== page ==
Humpback whales can protect seals
Washington: Two scientists have discovered that humpback whales can out of maternal instinct to save seals running away from predators like killer whales.
According to a report in Natural History Magazine, scientists Robert L Pitman and John W Durban made the finding when they were sailing the tip of South America to the Antarctic Peninsula on the sixty-five-foot yacht Golden Fleece, in search of killer whales last January.
Early one morning, the scientists witnessed a group of killer whales attacking a Weddell seal on an ice floe, and a pair of large humpbacks had inserted themselves into the fray.
At one point, the predators succeeded in washing the seal off the floe.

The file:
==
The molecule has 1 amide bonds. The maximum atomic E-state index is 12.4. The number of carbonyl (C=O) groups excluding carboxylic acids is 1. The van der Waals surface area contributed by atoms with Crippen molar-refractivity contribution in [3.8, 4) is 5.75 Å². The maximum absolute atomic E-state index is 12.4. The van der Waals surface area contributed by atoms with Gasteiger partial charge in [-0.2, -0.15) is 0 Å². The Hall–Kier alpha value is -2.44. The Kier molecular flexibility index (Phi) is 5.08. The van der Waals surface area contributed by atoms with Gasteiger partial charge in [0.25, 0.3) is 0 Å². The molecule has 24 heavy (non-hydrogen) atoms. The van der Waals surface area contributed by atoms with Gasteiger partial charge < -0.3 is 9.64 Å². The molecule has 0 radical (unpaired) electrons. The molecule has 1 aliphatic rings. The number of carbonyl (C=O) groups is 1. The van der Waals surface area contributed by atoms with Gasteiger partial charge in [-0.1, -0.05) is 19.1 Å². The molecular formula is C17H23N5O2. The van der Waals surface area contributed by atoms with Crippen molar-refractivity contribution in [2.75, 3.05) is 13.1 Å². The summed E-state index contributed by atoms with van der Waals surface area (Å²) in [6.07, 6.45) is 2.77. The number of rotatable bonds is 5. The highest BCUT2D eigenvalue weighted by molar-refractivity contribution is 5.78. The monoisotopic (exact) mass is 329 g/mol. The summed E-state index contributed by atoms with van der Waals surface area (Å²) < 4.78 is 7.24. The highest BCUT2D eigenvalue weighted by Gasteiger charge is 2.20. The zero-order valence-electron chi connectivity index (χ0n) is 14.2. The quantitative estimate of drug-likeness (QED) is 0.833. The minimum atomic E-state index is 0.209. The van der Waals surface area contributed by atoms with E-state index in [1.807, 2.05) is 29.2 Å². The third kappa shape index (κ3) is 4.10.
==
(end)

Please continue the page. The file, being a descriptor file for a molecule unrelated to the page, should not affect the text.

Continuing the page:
Exposed to lethal attack in the open water, the seal swam frantically toward the humpbacks, seeming to seek shelter, perhaps not even aware that they were living animals.
Just as the seal got to the closest humpback, the huge animal rolled over on its back, and the 400-pound seal was swept up onto the humpback's chest between its massive flippers.
Then, as the killer whales moved in closer, the humpback arched its chest, lifting the seal out of the water.
The water rushing off that safe platform started to wash the seal back into the sea, but then the humpback gave the seal a gentle nudge with its flipper, back to the middle of its chest.
Moments later, the seal scrambled off and swam to the safety of a nearby ice floe.
According to Pitman and Durban, in this encounter, the menacing behaviour of the killer whales may have triggered a protective maternal response in the humpback whales.
Even though the humpbacks did not have calves that were at risk, they acted immediately and instinctively to counter the threat posed to a smaller animal.
This phenomenon, when an animal provides maternal care to another that is not its own offspring, is termed allomaternal care.